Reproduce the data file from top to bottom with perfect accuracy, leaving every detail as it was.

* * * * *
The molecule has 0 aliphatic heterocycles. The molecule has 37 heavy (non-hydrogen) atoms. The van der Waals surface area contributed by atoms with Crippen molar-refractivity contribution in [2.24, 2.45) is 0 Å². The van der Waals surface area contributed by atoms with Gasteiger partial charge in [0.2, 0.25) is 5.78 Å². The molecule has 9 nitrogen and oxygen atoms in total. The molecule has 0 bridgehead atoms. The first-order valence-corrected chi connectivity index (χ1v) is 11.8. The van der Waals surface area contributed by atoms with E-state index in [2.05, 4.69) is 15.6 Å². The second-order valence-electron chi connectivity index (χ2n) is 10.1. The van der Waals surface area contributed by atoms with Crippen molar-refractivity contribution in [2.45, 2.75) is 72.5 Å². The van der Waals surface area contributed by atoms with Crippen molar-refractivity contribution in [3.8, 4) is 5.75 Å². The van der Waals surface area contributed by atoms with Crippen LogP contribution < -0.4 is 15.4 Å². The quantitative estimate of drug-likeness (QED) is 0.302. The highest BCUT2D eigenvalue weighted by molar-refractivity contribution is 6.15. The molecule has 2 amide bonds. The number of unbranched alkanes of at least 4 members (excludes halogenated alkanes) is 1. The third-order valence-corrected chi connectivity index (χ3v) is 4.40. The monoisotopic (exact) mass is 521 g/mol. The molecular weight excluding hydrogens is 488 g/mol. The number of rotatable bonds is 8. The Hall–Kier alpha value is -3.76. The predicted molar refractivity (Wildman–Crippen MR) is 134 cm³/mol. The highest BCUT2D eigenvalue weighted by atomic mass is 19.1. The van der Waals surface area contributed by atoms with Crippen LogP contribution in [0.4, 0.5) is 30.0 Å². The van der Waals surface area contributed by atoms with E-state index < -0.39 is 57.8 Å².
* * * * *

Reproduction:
The molecule has 0 aliphatic heterocycles. The molecule has 37 heavy (non-hydrogen) atoms. The van der Waals surface area contributed by atoms with Crippen molar-refractivity contribution in [2.24, 2.45) is 0 Å². The van der Waals surface area contributed by atoms with Gasteiger partial charge in [0.2, 0.25) is 5.78 Å². The molecule has 9 nitrogen and oxygen atoms in total. The molecule has 0 bridgehead atoms. The first-order valence-corrected chi connectivity index (χ1v) is 11.8. The van der Waals surface area contributed by atoms with E-state index in [2.05, 4.69) is 15.6 Å². The second-order valence-electron chi connectivity index (χ2n) is 10.1. The van der Waals surface area contributed by atoms with Crippen molar-refractivity contribution in [2.45, 2.75) is 72.5 Å². The van der Waals surface area contributed by atoms with Crippen molar-refractivity contribution in [3.8, 4) is 5.75 Å². The van der Waals surface area contributed by atoms with Crippen LogP contribution < -0.4 is 15.4 Å². The quantitative estimate of drug-likeness (QED) is 0.302. The highest BCUT2D eigenvalue weighted by molar-refractivity contribution is 6.15. The molecule has 2 amide bonds. The number of unbranched alkanes of at least 4 members (excludes halogenated alkanes) is 1. The third-order valence-corrected chi connectivity index (χ3v) is 4.40. The monoisotopic (exact) mass is 521 g/mol. The molecular weight excluding hydrogens is 488 g/mol. The number of rotatable bonds is 8. The Hall–Kier alpha value is -3.76. The predicted molar refractivity (Wildman–Crippen MR) is 134 cm³/mol. The highest BCUT2D eigenvalue weighted by atomic mass is 19.1. The van der Waals surface area contributed by atoms with Crippen LogP contribution in [0.4, 0.5) is 30.0 Å². The van der Waals surface area contributed by atoms with E-state index < -0.39 is 57.8 Å².